Stem Cells from Testicular Biopsy
In a report recently published in Nature, a team of scientists describe a new technique to produce pluripotency stem cells from testis cells. The technique, which was successfully tested on adult mice, could avoid completely the ethical problems associated with human embryonic stem cells. Prof. Hasenfuss, co-author the report, answers Science at Stake?s questions.
Prof. Hassenfuss, could you briefly describe your discovery?
Let me first tell you that this is collaboration between the department of Cardiology and the department of Human Genetics. We, as cardiologists, are interested in stem cells as they may be an excellent resource for treatment of heart failure in the future. Our colleagues from Human Genetics have been interested in spermatogenesis and this is how we decided to look for spermatogonial stem cells with respect to regenerative medicine. We managed to isolate adult spermatogonial stem cells from adult mice and we brought these cells into culture to modify those cells and under those culture conditions these cells gained pluripotency similar to embryonic stem cells. Our adult spermatogonial stem cells under in vitro culture conditions are comparable with respect to pluripotency to embryonic stem cells and from this pluripotent cells in culture, we can derive all different kind of tissues such as spontaneous beating hearth cells, liver cells, skin cells, and vascular cells.
So, precisely, can these cells produce any kind of bodily cells?
Actually, there are about 250 different cells in the body and we didn't check for every cells but we think that this cell is pluripotent and so far every cell we were looking for, we were able to gain out of this pluripotent cell. The cell culture approach is the same that has been described for embryonic stem cells. So the important step is to isolate the spermatogonial stem cells and to bring them in culture and let them gain the same properties as embryonic stem cells.
What are the implications of you discovery in the stem cell research field?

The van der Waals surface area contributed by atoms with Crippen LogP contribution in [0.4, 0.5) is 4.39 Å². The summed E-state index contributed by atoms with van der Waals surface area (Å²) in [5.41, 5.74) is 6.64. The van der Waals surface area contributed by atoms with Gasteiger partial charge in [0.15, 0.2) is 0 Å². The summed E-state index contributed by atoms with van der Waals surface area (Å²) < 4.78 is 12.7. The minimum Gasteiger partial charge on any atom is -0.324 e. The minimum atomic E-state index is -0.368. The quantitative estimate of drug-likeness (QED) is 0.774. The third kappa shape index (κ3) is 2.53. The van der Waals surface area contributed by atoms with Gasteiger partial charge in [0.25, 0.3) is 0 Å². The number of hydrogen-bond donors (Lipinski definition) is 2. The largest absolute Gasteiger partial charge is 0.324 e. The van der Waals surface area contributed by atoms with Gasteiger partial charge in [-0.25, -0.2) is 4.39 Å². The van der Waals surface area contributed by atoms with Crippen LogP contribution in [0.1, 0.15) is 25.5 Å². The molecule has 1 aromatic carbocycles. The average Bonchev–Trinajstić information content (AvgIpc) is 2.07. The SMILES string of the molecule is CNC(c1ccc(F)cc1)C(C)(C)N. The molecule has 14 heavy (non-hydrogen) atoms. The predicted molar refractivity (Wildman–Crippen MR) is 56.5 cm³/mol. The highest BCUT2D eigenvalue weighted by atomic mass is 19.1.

You are aware of the immunological problem associated with embryonic stem cells and, in particular, of the ethical problem associated with human embryonic stem cells. Now, if we can transfer our technique to human tissues then we would be able to gain from testicular biopsy cells that are pluripotent and have the same properties than embryonic stem cells. So this would avoid completely the ethical problems associated with embryonic stem cells, provided that we will be able to develop the same system in human tissue.
Do you plan to move your work into humans?
Yes, this is what we are doing right now.
In the same issue of "Nature" Prof. Takashi Shinohara, who has tried to do similar experiments, says about your discovery "It's too good to be true"...
Well, what should I say? This is a comment. We managed to do it. We did it from different approaches from transgentic mice in which spermatogonial stem cells specific gene is coupled to fluorescent protein in order to be able to identify these cells and later we managed to identify these cells from different mice strain. "Nature" was asking us for a large number of controlled experiments so I think the data are there and everybody can look in the paper and try himself.
You filled for an international patent does it mean that you research already interests the industry?
For what kind of development?
Of course for medicine it is of great interest to develop regenerative strategies and our approach, if it is completely transferable to human tissue, would allow to isolate and identify pluripotent human stem cells which could be used for different kind of regenerative medicine. In particular we would be interested in the regeneration of the heart in situations of heart failure. It could be also very interesting for treatment of Parkinson disease. I would expect that we can obtain pancreatic cells as well to produce insulin so it would also be very interesting for treatment of diabetes.
Regenerative medicine raises a lot of hopes, how far do you think we are away from the first treatment?
I think we are just at the beginning and we need a lot of basic science to find out what kind of diseases we can treat, what cells we need, what could be the problems for the patients with respect to development of tumours, with respect to immunological rejection and all kind of things. So I think we are right at the beginning but there are good reasons why we could be optimistic.
Prof. Hasenfuss, thank you.
Prof. Hasenfuss works at the Hearth Center of the George August university of Gottingan
By Gilles Prigent and Francesca Gilibert
See also Press Release "New Possibilities for the Use of Stem Cells in Medicine"